According to the World Health Organization, infertility is defined as a disease of the male or female reproductive system, failing to conceive despite having frequent, unprotected sexual intercourse for at least 1 year. Treating infertility with Acupuncture may be a novel concept for Western Medicine, but for Traditional Chinese Medicine (TCM), infertility is a condition that has been recognized and treated for more than 3,000 years. Over time, sophisticated patterns of diagnosis and methods of treatment have been developed.
Let's establish a framework for common terms in TCM:
Qi: can be translated as the life energy of the body that flows along energy channels in the body.
Yin: represents the nutritive processes and substances of the body.
Yang: represents the heat and metabolic processes of the body.
What role can Traditional Chinese Medicine play in fertility?
TCM provides a valuable method of diagnosis that emphasizes the importance of looking for patterns of dysfunction, rather than specific symptoms. It aims to treat the root cause of the symptoms and establish balance in the body for both female and male infertility.
What are common TCM diagnoses when it comes to treating infertility?
Kidney deficiency: In TCM, the kidneys play a major role in fertility. In women, Kidney Yin supports the first half of the menstrual cycle, and Kidney Yang supports the second half of the menstrual cycle. Low Kidney Yin or Yang can lead to various symptoms, including cold hands or feet, intolerance to cold, menstrual cramping, night sweats, hot flashes, or even an absence of a menstrual period.
Blood deficiency: Blood is an energetically vital substance in TCM that provides nourishment. Blood deficiency can occur when people overwork, have a poor diet, and have high levels of stress. Signs and symptoms include pale features, dizziness, palpitation, poor memory, and hair loss.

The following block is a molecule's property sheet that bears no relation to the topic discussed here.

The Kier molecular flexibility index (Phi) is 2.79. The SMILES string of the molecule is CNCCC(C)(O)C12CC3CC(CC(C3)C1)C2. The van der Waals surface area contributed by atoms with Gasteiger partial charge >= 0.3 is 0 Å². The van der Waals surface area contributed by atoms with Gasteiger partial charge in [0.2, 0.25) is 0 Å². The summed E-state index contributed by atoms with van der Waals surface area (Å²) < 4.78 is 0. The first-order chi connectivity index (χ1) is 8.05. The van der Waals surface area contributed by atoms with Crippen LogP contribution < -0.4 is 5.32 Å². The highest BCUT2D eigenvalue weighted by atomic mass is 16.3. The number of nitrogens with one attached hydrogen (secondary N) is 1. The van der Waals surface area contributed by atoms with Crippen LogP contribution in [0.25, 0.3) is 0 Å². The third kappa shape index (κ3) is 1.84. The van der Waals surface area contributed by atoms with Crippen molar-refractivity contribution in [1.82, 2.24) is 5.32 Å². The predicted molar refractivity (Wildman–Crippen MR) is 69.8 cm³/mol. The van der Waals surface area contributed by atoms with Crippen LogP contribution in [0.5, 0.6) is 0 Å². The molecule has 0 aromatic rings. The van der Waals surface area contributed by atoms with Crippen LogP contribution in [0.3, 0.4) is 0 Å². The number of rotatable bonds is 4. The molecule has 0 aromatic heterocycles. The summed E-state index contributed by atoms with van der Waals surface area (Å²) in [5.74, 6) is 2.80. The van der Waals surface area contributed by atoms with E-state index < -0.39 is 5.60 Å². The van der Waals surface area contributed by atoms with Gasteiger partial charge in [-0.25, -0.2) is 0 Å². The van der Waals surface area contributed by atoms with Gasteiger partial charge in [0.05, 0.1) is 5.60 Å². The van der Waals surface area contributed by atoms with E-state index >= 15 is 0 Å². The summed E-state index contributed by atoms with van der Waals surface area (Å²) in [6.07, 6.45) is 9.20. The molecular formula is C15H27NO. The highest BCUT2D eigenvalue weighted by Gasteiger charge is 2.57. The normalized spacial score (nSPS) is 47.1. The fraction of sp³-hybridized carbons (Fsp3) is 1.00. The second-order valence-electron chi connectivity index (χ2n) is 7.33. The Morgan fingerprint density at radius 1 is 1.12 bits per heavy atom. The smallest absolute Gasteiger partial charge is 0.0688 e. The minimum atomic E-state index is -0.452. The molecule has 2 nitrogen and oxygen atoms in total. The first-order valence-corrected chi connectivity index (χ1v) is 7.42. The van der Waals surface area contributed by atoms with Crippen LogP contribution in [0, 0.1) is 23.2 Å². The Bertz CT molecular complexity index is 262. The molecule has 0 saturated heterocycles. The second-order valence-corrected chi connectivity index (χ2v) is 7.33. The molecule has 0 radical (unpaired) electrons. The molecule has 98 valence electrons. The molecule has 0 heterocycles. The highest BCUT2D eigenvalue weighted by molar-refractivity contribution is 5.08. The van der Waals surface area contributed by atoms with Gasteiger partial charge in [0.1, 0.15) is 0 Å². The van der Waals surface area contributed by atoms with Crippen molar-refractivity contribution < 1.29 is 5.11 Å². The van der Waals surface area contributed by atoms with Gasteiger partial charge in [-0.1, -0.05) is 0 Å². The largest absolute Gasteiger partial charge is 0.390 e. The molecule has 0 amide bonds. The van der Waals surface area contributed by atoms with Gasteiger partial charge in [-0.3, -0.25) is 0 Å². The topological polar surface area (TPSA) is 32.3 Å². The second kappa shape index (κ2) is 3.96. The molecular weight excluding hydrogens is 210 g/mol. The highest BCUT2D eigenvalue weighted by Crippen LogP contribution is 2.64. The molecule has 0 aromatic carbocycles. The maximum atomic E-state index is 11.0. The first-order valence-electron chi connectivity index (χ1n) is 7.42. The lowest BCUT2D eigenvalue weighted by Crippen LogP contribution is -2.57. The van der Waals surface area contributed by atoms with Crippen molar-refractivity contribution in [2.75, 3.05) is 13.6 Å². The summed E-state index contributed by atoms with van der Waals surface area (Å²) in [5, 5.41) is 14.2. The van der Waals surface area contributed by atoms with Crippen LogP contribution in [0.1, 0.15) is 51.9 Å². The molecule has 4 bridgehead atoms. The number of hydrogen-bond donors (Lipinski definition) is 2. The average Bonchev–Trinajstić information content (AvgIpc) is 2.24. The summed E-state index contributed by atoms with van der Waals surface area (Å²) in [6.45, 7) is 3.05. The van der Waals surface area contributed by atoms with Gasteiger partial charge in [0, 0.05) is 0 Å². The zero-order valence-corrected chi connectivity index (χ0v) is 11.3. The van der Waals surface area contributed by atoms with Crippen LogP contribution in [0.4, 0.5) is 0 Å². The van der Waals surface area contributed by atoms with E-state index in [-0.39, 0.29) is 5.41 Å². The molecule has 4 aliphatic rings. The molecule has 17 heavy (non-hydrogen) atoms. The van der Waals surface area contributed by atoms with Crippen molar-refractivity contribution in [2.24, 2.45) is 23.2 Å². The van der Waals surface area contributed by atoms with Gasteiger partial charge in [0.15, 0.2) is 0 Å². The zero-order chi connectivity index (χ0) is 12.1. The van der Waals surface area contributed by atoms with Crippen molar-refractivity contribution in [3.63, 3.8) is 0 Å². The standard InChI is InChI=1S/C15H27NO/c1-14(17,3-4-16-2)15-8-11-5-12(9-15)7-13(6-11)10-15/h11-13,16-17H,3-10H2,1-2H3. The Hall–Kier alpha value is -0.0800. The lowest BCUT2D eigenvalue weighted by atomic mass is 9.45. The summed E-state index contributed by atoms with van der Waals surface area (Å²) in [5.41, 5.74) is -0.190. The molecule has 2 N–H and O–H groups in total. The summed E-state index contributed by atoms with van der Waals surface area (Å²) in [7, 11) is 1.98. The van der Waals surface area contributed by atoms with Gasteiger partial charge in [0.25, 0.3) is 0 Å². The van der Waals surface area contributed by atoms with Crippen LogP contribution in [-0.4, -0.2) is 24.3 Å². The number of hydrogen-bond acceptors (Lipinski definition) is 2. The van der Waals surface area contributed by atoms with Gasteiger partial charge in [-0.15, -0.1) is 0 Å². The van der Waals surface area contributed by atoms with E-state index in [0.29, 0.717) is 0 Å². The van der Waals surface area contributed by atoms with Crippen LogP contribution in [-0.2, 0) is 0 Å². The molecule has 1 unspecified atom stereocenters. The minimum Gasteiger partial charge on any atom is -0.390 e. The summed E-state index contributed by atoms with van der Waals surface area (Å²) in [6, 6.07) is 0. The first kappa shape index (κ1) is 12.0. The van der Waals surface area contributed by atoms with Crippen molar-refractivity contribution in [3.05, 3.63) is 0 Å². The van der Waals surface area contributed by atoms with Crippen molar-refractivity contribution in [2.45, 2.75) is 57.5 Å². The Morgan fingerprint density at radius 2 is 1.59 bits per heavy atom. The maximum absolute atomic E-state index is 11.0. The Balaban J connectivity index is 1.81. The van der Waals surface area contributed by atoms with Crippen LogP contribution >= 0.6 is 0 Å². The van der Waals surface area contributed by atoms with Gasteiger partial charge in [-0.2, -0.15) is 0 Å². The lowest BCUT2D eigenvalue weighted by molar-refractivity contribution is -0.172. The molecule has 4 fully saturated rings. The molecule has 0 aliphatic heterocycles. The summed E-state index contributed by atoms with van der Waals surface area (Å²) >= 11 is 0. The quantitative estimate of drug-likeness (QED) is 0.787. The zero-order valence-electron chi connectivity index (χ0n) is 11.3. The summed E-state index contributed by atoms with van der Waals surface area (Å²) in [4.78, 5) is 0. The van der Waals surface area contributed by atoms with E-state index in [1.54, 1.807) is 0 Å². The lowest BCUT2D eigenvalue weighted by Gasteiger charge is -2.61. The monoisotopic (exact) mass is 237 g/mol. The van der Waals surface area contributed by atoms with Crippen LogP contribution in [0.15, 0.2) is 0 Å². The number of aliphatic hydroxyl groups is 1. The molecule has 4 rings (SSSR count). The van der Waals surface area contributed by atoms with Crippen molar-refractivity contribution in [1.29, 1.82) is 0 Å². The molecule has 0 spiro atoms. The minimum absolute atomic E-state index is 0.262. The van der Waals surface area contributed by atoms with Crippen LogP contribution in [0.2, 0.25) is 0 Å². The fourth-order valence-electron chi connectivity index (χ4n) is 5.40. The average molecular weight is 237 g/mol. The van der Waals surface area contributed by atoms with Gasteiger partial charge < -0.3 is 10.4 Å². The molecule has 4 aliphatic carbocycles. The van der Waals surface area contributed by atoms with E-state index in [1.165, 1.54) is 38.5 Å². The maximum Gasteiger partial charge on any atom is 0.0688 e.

Liver Qi Stagnation: Chronic stress and suppressed emotions can obstruct the free flow of Liver Qi, which can affect the reproductive system. Some symptoms associated with Liver Qi Stagnation include mood swings, breast tenderness, abdominal distention and pain, painful and irregular cycles, and frequent sighing or taking deep breaths.
Cold Uterus: In TCM, cold is damaging to the uterus because it can decrease blood flow to the uterus, negatively impacting fertility. Symptoms of a cold uterus include painful periods, dark red menstrual blood with clots, cold hands and feet, low back pain, uterine fibroids, and endometriosis.
Blood Stasis: This is a condition where blood circulation is sluggish. Blood circulation may be impaired due to physical trauma to the uterus from surgery, injury, or from a long-standing cold uterus condition. Symptoms include menstrual clots, dark menstrual blood, and a stabbing fixed menstrual pain.
Phlegm Obstruction: Phlegm is a pathological accumulation of fluids that can hinder the movement and circulation of energy in the body. Key symptoms include fatigue, foggy brain, cysts, and weight gain.
These are not all of the TCM diagnoses but are some common ones. An acupuncture workup includes identifying your pattern, treating accordingly with acupuncture, and, if appropriate, incorporating an herbal formula. Different diagnoses have different treatment principles, require different acupuncture points, and different herbal formulations. It is important to work with a provider who can diagnose you.
How often should you have treatment?
Ideally, once a week, but even twice a month can be very beneficial.
Plan for 3 months of preconception treatment because it takes 120 days for primordial egg cells to mature before they are released during ovulation. Additionally, it takes 2.5-3 months for a full cycle of sperm cell maturation.
It is highly recommended that both partners receive acupuncture treatment and, if needed, Chinese herbs. At IVY Integrative, you can work with one practitioner or build your own team of holistic practitioners! Reach your optimum health in-person or online. Check out our Get Started page to learn how to work with us!
Author: Dr. Yelena Okhotin ND, LAc
FOR MORE RESOURCES ON WOMEN'S HEALTH, CHECK OUT:
World Health Organization. (n.d.). Infertility. https://www.who.int/news-room/fact-sheets/detail/infertility
This information is generalized and intended for educational purposes only. Due to potential individual contraindications, please see your primary care provider before implementing any strategies in these posts.